5 Practical Ways to Borrow Emergency Cash

According to the latest financial inclusion study conducted by the Bangko Sentral, 41 percent of adults have outstanding or past loans. There are many workable ways of borrowing that include emergency and personal loans in the Philippines. These solutions are helpful if you need money right away, particularly during lockdowns or natural disasters. However, before picking the best one for your current needs, it is necessary to grasp both the benefits and the hazards of any credit choice. Some of them are discussed here.

Emergency Loans

An emergency loan is a personal loan, which can be borrowed to cover unanticipated costs. Filipinos who do not have enough money can fund the repairs of their property after a flood, fire, or earthquake, quickly and easily. The Philippines has three main sources of emergency loans: private lenders, government organizations, and business people.

Sean Martin D. Plantado, a finance specialist at Digido Finance Corp. notes that the two most common types of emergency loans online in the Philippines are related to accidents and medical reasons.  People also often take out emergency loans for many other needs, such as urgent purchases or service charges.

Emergency Loans from Private Lenders

Private lenders have the easiest application process, fastest approval, and disclosure of funds among the three popular providers of emergency loans as they do not usually require a bank account. Many requests for emergency loans may now be submitted online which can be granted within 5 to 10 minutes. You can also obtain money through the online “pautang” on the same day.

This is why emergency credits appeal to people with little or poor credit history and the unemployed. Unemployed Filipino emergency loans are perfect for ASAP cash but will not be approved by banks because of no income evidence. Emergency lending is notoriously expensive in the Philippines, as interest rates range from 1% to 1.5% per day, which is equivalent to an annual percentage rate of roughly 500% to 3,000%. Furthermore, it is available with very short durations, so you have very little time to pay back.

Emergency Loans from Government Agencies

The SSS, GSIS, and Pag-IBIG Fund help natural disaster sufferers. Compared to private lenders, they offer lengthier payback durations and much cheaper interest rates. However, you must be an active member of these agencies and be able to qualify for a loan with continuous contributions of a minimum of six months.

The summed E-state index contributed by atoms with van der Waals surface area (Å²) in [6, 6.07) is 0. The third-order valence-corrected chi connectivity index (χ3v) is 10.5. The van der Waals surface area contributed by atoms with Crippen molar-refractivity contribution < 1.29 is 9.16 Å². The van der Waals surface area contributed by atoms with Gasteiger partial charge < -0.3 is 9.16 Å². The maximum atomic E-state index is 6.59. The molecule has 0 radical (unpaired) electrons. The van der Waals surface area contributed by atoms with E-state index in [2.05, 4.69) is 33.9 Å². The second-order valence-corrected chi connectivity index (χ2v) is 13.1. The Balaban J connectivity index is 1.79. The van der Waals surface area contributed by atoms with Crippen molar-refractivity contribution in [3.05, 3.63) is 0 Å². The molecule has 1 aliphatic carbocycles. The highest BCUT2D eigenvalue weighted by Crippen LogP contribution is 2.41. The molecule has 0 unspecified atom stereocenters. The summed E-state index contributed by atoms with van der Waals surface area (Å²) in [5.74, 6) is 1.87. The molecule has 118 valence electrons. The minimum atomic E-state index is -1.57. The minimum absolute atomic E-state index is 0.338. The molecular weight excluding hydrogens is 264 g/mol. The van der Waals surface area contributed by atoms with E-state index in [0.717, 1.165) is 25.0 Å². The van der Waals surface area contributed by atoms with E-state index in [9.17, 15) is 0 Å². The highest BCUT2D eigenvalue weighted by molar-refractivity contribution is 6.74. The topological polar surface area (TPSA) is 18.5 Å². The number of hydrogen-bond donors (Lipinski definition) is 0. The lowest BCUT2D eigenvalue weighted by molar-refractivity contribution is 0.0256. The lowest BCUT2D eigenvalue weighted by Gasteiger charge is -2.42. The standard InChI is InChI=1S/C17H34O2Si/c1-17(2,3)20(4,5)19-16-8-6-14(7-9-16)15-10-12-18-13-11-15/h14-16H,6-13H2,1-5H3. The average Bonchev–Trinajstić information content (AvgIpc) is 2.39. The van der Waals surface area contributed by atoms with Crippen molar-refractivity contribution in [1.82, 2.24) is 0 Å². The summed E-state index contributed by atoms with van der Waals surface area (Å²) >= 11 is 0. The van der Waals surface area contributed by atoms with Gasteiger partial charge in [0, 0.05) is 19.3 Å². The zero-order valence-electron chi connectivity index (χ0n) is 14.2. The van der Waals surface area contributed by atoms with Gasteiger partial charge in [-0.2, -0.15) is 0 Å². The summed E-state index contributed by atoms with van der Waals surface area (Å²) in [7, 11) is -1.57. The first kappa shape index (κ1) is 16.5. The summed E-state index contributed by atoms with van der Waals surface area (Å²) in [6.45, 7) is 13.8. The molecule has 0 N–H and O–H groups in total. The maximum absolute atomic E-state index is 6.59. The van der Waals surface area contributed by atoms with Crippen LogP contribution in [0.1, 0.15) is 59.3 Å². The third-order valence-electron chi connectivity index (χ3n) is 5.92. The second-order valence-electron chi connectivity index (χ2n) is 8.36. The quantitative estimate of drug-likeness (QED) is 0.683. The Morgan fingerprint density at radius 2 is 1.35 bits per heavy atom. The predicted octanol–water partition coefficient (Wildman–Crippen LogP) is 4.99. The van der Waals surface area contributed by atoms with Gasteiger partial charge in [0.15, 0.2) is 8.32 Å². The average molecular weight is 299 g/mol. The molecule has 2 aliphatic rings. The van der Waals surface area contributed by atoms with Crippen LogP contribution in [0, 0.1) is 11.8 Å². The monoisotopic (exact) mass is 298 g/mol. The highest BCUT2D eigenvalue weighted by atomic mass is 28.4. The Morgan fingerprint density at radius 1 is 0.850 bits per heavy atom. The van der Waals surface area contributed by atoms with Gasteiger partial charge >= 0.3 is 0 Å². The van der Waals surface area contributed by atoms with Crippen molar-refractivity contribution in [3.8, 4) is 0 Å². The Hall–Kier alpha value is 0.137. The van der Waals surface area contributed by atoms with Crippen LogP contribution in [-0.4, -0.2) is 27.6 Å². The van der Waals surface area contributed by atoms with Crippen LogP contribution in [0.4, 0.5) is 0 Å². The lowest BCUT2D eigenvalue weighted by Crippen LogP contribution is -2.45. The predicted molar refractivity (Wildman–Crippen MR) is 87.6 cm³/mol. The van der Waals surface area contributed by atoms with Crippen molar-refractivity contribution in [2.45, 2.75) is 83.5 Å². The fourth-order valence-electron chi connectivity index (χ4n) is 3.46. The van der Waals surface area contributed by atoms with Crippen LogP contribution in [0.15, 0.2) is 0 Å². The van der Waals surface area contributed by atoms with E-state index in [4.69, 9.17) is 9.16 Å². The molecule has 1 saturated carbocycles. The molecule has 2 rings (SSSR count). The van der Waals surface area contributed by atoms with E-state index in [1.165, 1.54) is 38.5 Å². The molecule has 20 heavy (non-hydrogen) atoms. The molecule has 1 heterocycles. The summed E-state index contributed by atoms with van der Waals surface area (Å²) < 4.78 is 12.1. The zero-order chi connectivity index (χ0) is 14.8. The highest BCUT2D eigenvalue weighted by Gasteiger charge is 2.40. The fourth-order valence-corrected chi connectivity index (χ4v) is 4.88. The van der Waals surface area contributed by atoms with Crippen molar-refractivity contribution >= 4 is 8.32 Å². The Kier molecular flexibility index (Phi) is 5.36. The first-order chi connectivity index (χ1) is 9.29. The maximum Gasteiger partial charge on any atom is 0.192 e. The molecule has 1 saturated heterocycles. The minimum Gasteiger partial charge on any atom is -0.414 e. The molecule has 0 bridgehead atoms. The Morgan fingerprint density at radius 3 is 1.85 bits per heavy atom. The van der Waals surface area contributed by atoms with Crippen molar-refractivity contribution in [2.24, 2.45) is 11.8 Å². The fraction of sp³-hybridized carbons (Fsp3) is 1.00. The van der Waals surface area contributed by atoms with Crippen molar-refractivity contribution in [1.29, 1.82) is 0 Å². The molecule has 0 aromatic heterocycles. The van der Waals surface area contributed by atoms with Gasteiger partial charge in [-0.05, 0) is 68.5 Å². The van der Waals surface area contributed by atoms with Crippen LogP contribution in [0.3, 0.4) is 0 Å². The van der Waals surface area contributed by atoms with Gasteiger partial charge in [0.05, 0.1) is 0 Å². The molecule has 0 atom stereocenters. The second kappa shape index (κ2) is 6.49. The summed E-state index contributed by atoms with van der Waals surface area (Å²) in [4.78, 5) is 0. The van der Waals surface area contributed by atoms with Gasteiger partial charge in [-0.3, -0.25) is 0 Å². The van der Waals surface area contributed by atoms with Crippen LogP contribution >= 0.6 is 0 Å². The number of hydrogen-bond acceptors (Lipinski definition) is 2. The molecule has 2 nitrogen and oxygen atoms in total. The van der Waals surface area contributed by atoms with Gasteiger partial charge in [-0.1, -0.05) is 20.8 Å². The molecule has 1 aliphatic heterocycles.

Emergency Loans from Employers

Some firms in the Philippines provide disaster-affected workers emergency loans. Others make these loans as part of the benefits that their employees can use for emergency situations. They usually do not charge interest and payment is convenient and flexible as it is deducted from successive paychecks or 13th month pays. An emergency financing program might be offered in your workplace so check it out in the HR department.

Personal Loans

If you need a larger amount, you can apply for a personal loan. Banks have strict obligations and processes for credit investigation of borrowers. Credit processing takes three to seven days longer than other lenders. So if you need money immediately, this might not be the choice for you. However, it is a safe, legitimate, and economical option to borrow money with low-interest rates and long replacement terms.

Salary Loans

Salary loans are similar to emergency loans offered by private lenders because they offer quick and easy access to borrowers. But they also have higher interest rates than personal loans given by banks. The amount of salary loans and the stringent standards for implementation is also slightly higher. However, some lenders are able to lend up to Php 50,000 and require fewer revenue proofs, like payment receipts and bank statements.

Pawning or Sangla

All you have to do is to provide collateral like jewelry and electronics that are genuine and valuable if you need quick cash.  No credit checks or revenue documentation are needed.  Packaging companies impose interest rates of up to 1% for a period of one month. But you may not be able to get back your valuables if you fail to pay on time.

Loans from Family and Friends

When you need money, it is easy to ask your family and close friends. There is no documentation, collateral, interest, or due dates of payment to worry about. When possible, you can only refund what you owe. It is no wonder that some Filipinos have their family, and friends in debt. However, you can lose their trust if you cannot pay.

FacebookTwitterRedditWhatsAppTelegramLinkedInEmailCopy Link
Go Back
Written by



    Leave a comment

    Your email address will not be published. Required fields are marked *